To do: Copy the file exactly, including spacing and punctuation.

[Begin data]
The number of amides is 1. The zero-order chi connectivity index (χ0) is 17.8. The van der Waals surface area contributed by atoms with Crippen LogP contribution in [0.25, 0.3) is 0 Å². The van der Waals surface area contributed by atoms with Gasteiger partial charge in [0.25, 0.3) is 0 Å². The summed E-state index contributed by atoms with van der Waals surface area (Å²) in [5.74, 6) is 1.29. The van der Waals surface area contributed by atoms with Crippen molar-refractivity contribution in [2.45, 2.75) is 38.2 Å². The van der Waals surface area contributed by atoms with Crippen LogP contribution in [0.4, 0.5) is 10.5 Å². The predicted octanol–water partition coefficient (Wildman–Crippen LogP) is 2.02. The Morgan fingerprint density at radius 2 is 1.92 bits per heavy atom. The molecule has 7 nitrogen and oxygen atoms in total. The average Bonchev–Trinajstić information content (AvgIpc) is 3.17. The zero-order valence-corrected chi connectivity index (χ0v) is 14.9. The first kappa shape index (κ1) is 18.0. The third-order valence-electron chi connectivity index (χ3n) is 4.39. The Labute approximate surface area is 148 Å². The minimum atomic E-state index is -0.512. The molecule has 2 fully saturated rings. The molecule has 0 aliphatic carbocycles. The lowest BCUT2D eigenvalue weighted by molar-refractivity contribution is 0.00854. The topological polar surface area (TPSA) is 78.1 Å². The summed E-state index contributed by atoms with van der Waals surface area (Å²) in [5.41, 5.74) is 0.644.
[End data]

The number of amides is 1. The zero-order chi connectivity index (χ0) is 17.8. The van der Waals surface area contributed by atoms with Crippen LogP contribution in [0.25, 0.3) is 0 Å². The van der Waals surface area contributed by atoms with Gasteiger partial charge in [0.25, 0.3) is 0 Å². The summed E-state index contributed by atoms with van der Waals surface area (Å²) in [5.74, 6) is 1.29. The van der Waals surface area contributed by atoms with Crippen molar-refractivity contribution in [2.45, 2.75) is 38.2 Å². The van der Waals surface area contributed by atoms with Crippen LogP contribution in [0.4, 0.5) is 10.5 Å². The predicted octanol–water partition coefficient (Wildman–Crippen LogP) is 2.02. The Morgan fingerprint density at radius 2 is 1.92 bits per heavy atom. The molecule has 7 nitrogen and oxygen atoms in total. The average Bonchev–Trinajstić information content (AvgIpc) is 3.17. The zero-order valence-corrected chi connectivity index (χ0v) is 14.9. The first kappa shape index (κ1) is 18.0. The third-order valence-electron chi connectivity index (χ3n) is 4.39. The Labute approximate surface area is 148 Å². The minimum atomic E-state index is -0.512. The molecule has 2 fully saturated rings. The molecule has 0 aliphatic carbocycles. The lowest BCUT2D eigenvalue weighted by molar-refractivity contribution is 0.00854. The topological polar surface area (TPSA) is 78.1 Å². The summed E-state index contributed by atoms with van der Waals surface area (Å²) in [5.41, 5.74) is 0.644.